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11-year-old sets up lemonade stand to help single mothers during the pandemic

"I wanted to help single mothers during this pandemic because they're struggling and doing everything on their own," the youngster explained.

11-year-old sets up lemonade stand to help single mothers during the pandemic
Cover Image Source: Facebook/Kids 4 Change 757

Cartier Carey's humble lemonade stand set up in a Hampton neighborhood at the corner of Hardy Cash and Peabody Drive has been catching a lot of attention lately and for all the right reasons. The 11-year-old made headlines for his heartwarming and tireless efforts to provide relief for single mothers during these distressing times after recognizing the extreme emotional and financial pressure the pandemic has placed on families. "I wanted to help mothers who were struggling," said the inspiring young man who rallied up his community to raise money for diapers and wipes for mothers in need.



 

According to CNN, Cartier raised close to $3,000 in just three days by selling lemonade and other tasty treats. The lemonade stand is the latest in his strive to do good in his community and is a part of his non-profit organization, Kids 4 Change 757. He founded the non-profit about a year ago to "help the community and make the community better" and aims to "inspire the youth around the world" through his efforts. And that's exactly what he's been doing every day while selling lemonade to passersby.



 

"I saw the sign. When I saw the sign [that said] 'donate,' I donated. I didn't ask any questions. I didn't want to buy anything. I just gave," Juanita Staton, who happened to pass by, told WTKR. Meanwhile, customers like Mary Adams are impressed that an 11-year-old is behind all of this. "I feel that's really good, and I'm really glad they're aware things like that are going on in the world—that single mothers might not be able to support their kids on their own and they're trying to help," she said.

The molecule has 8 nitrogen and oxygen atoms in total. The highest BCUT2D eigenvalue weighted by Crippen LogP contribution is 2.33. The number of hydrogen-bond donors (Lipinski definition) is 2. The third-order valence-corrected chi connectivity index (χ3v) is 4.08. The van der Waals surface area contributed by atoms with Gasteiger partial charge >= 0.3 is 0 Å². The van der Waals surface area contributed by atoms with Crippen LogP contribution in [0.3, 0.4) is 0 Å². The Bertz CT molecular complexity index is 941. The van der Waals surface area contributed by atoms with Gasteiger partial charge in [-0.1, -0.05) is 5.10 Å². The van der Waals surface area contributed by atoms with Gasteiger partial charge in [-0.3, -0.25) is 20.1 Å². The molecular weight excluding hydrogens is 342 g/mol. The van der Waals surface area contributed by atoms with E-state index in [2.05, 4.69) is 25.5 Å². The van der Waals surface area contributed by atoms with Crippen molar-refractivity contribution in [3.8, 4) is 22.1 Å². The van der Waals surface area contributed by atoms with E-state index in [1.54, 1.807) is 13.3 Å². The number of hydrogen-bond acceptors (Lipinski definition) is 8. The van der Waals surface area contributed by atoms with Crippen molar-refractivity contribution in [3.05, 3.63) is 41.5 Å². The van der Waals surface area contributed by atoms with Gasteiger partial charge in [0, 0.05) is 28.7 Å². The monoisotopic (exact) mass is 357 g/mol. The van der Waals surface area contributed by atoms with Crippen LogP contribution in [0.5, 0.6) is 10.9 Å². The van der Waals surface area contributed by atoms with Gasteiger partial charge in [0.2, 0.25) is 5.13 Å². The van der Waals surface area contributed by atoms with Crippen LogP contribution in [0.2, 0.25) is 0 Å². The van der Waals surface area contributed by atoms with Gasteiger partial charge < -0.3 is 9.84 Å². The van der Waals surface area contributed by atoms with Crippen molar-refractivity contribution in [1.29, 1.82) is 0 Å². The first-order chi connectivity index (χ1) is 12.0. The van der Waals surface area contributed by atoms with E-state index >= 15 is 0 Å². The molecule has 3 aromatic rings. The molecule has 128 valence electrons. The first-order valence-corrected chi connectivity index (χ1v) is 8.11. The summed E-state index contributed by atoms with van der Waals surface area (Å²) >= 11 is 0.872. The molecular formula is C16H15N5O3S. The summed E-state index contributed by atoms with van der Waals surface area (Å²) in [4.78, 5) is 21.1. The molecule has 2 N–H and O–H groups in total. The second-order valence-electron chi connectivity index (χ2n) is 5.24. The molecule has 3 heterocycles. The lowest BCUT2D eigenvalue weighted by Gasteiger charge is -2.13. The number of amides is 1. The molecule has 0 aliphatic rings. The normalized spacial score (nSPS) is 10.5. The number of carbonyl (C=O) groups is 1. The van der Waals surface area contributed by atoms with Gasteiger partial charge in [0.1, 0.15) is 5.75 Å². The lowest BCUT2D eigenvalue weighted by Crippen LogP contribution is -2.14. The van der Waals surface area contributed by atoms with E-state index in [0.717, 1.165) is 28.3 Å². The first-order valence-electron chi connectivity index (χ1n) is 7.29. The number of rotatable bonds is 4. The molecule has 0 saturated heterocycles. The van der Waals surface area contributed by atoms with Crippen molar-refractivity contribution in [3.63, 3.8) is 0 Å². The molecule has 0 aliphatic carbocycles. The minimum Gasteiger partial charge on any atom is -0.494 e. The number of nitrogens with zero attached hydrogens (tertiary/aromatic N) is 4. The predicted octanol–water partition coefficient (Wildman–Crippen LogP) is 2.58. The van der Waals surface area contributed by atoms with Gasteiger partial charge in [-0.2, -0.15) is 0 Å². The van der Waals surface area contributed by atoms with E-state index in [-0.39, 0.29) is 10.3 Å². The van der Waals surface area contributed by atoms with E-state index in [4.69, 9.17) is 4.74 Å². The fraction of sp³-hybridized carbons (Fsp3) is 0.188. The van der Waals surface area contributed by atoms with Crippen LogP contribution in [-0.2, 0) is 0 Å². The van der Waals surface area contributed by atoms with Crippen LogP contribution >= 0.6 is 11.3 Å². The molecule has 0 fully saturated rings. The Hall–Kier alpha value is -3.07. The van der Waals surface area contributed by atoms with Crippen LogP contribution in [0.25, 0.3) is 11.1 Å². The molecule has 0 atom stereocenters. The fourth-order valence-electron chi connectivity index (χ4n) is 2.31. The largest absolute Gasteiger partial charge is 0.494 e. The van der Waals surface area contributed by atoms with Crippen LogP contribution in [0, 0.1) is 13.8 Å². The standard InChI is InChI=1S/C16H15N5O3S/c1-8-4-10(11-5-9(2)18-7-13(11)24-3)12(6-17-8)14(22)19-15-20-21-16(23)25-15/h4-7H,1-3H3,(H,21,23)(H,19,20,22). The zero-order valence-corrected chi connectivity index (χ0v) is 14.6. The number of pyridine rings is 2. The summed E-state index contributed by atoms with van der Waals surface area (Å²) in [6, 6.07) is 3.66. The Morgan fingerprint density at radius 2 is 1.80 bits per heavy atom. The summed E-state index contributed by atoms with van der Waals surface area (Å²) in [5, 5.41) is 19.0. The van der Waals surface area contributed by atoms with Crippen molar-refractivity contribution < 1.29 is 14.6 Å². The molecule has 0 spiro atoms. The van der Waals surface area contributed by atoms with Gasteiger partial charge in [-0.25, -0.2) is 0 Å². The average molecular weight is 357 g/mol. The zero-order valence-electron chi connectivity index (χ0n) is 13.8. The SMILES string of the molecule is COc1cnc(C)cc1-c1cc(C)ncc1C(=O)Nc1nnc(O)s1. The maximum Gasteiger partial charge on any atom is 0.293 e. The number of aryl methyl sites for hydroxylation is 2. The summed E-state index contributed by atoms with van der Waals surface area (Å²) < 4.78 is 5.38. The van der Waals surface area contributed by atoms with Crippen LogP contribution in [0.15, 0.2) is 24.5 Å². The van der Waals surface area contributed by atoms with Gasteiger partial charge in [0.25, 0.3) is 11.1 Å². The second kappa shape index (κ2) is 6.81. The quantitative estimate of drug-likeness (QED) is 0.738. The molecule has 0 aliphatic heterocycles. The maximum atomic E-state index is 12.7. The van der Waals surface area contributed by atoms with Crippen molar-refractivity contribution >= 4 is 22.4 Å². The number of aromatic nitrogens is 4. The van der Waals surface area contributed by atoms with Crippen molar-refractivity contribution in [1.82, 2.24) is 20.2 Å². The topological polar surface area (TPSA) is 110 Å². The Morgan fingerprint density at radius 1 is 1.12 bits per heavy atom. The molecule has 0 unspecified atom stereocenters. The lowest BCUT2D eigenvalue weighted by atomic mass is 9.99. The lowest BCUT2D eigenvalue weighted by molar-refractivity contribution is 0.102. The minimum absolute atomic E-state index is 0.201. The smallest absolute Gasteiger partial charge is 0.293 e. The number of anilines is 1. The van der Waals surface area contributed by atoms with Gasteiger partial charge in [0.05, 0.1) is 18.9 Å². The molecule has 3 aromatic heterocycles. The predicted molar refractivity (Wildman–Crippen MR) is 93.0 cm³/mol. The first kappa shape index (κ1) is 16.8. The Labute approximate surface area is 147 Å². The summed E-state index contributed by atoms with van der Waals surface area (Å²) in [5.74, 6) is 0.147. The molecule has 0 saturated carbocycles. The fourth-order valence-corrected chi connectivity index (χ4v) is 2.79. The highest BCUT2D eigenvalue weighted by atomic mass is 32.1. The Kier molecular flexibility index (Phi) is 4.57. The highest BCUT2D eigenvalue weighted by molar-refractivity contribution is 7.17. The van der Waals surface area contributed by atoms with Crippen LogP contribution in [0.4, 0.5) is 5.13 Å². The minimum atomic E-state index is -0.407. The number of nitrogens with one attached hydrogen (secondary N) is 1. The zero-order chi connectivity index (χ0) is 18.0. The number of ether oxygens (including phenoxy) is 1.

"I wanted to help single mothers during this pandemic because they're struggling and doing everything on their own," said Cartier. "It makes me feel happy because God wants you to do exactly what we're doing right now. He wants you to help the community and make the community better." The teen's mother, Britany Stewart, revealed that her son's altruistic drive has always been part of him. "We're very proud," she said, explaining that "he has always wanted to help," and that his desire continues to grow as he gets older. 



 

"He doesn't want to spend any of the money on himself. He just wants to continue to keep buying diapers and giving each day," Stewart said of the money Cartier raised through the lemonade stand. She also explained that she only plays a small role in her son's efforts to help others. "Well, actually the money they've made... at the end of the night, they'll go to Walmart, buy more diapers and then they'll buy new stuff to sell the next day. So, it's pretty much them; we're just their transportation," she said.



 

Before coming up with the idea to help single mothers, the youngster created care packages called "Carti packs" for the homeless earlier this year. The packs consisted of water, hand sanitizer, crackers, Tylenol, Vienna sausages, deodorant, socks, hand warmers, and other items.



 

The teen revealed that he feels rewarded by seeing his impact on the people around him. "It makes me feel happy that I'm actually helping people," he said. Cartier has received messages of gratitude from many of those he has supplied and says that knowing he is making a difference encourages him to continue his work in the community. "It's just... it's just his character - that's just Cartier," said Stewart. "He's always been like that."



 

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